Being accused of domestic violence can be confronting and stressful.
Many of those who are guilty genuinely want help to control anger management issues so they can rebuild their relationships, or have healthier ones in the future.
Thankfully, there are a range of programs and services available in NSW which can assist in managing anger, rebuilding relationships and getting lives back on track. Participating in these programs can even help to get a more lenient outcome in court for those who wish to plead guilty.
Here are five services which can help those facing court for domestic violence charges.
1. Taking Responsibility Course
The ‘Taking Responsibility’ course is run by Relationships Australia and aims to help men who have been violent or abusive towards their female partners.
Over 18 weeks, participants attend group and support sessions where they learn skills to help them better manage relationship conflict. Counselling is also provided through individual sessions, where men can discuss changes and issues which arise in their relationships in order to better understand the ‘thoughts, feelings and behaviours that support or destroy relationships.’
Former and current partners are also encouraged to play a role by attending courses to help women who have experienced domestic violence.
The course is held throughout the year at locations across NSW, and bookings must be made well in advance to secure a spot.
2. Men’s Telephone Counselling and Referral Service
The Men’s Telephone Counselling and Referral Service is a government initiative which aims to provide 24 hour support to male perpetrators of domestic violence.
As NSW’s first telephone counselling and referral service, it is staffed by trained counsellors who aim to help men who want to change their behaviours and attitudes. Counsellors can also direct callers to long-term programs and support services in their local area.
The service is anonymous, which means that callers are not required to give their names, addresses, or other personal details.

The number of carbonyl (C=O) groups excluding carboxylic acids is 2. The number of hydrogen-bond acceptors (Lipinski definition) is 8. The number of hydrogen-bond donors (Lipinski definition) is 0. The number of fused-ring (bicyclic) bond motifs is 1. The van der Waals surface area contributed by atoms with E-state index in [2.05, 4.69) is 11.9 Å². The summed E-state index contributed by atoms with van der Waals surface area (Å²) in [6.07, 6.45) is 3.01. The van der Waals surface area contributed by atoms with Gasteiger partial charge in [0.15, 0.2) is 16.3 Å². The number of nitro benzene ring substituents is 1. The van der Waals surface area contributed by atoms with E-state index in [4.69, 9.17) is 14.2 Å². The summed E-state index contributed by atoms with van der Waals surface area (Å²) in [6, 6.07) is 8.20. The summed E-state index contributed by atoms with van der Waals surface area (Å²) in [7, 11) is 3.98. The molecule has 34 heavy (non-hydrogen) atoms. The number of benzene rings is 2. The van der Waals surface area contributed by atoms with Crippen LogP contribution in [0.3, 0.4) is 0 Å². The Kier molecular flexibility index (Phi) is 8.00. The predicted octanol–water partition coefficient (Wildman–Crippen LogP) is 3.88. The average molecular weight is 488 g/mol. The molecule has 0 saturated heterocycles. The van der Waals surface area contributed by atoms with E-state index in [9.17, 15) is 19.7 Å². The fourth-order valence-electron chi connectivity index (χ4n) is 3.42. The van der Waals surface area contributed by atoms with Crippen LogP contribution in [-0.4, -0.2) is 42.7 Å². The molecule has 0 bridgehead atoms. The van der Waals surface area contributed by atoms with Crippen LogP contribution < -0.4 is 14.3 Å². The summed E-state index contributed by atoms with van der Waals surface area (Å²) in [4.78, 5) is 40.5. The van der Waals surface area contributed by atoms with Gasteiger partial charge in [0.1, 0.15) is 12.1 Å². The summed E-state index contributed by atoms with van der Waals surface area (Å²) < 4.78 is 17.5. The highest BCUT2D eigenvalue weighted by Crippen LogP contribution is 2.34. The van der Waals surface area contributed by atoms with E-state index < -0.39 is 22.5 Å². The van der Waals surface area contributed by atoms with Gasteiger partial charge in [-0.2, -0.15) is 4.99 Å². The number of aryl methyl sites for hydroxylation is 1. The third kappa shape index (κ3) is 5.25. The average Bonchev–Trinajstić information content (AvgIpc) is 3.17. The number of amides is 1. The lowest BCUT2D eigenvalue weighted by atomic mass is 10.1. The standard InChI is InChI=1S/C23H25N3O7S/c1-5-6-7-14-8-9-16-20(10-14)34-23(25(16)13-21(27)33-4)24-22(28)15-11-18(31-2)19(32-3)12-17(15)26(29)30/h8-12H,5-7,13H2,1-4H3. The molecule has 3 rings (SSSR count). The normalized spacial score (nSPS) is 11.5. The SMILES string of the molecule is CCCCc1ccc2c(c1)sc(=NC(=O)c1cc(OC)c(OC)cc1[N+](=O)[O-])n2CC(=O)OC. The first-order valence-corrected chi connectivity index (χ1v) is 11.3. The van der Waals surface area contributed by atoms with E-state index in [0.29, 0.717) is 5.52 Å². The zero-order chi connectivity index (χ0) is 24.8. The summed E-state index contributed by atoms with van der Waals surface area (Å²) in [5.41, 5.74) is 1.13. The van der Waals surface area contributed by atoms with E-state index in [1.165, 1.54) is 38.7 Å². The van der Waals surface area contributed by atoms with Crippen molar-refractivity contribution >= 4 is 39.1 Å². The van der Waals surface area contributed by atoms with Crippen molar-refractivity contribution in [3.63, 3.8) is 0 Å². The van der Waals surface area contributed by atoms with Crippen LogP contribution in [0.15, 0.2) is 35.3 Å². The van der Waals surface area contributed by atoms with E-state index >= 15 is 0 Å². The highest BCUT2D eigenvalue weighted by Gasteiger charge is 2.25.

Calling the service is a great first step for those who want to stop violent or abusive behaviours.
Family members who have been affected by domestic violence can also call the line to obtain advice on how to help perpetrators.
3. Managing Anger Course
The Managing Anger course can assist those who feel that their domestic relationships are being negatively impacted by anger issues.
Like ‘Taking Responsibility,’ it is facilitated by Relationships Australia which facilitates regular courses around the state.
The course aims to help participants to understand past experiences associated with anger, identify ‘warning signs’ and, over time, develop skills and strategies to prevent anger being taken out on others.
Sessions are run by trained counsellors and experienced facilitators.
4. BaptistCare Domestic Violence Services
Baptistcare is a community based organisation which provides relationship services in Bankstown, Campbelltown and the Central Coast.
It is an accredited program provider which offers men, women and children free counselling services in order to address the reasons behind domestic violence. It also provides a specialist service which re-trains men who use violence in domestic situations.
The organisation also offers a range of support services to women and children fleeing domestic violence situations, such as interest free loans and assistance to secure housing.
5. Seeing a Private Psychologist or Counsellor
Private psychologists and counsellors provide long-term treatment to help individuals overcome anger problems and rebuild relationships.
Unlike some domestic violence programs which often have a group component, psychologists and counsellors normally provide one-on-one, tailored treatment based on an individual’s circumstances and needs.
If you are going to Court for a domestic violence matter, it is often worthwhile to engage in treatment with a psychologist.
Psychologists may be able to provide reports or letters which can help those who are pleading guilty to obtain a better outcome.
If you are suffering from a mental health condition, a psychologist can often provide a report to help get you case dismissed without a criminal record provided that you comply with a ‘treatment plan’. This is called a ‘section 32 application’.
If you are interested in seeing a psychologist, your GP may be able to recommend one. Alternatively, your criminal lawyer can suggest a psychologist who is experienced in providing you with a strong report for court.
For more information about domestic violence support services, contact the Men’s Behaviour Change Network of NSW.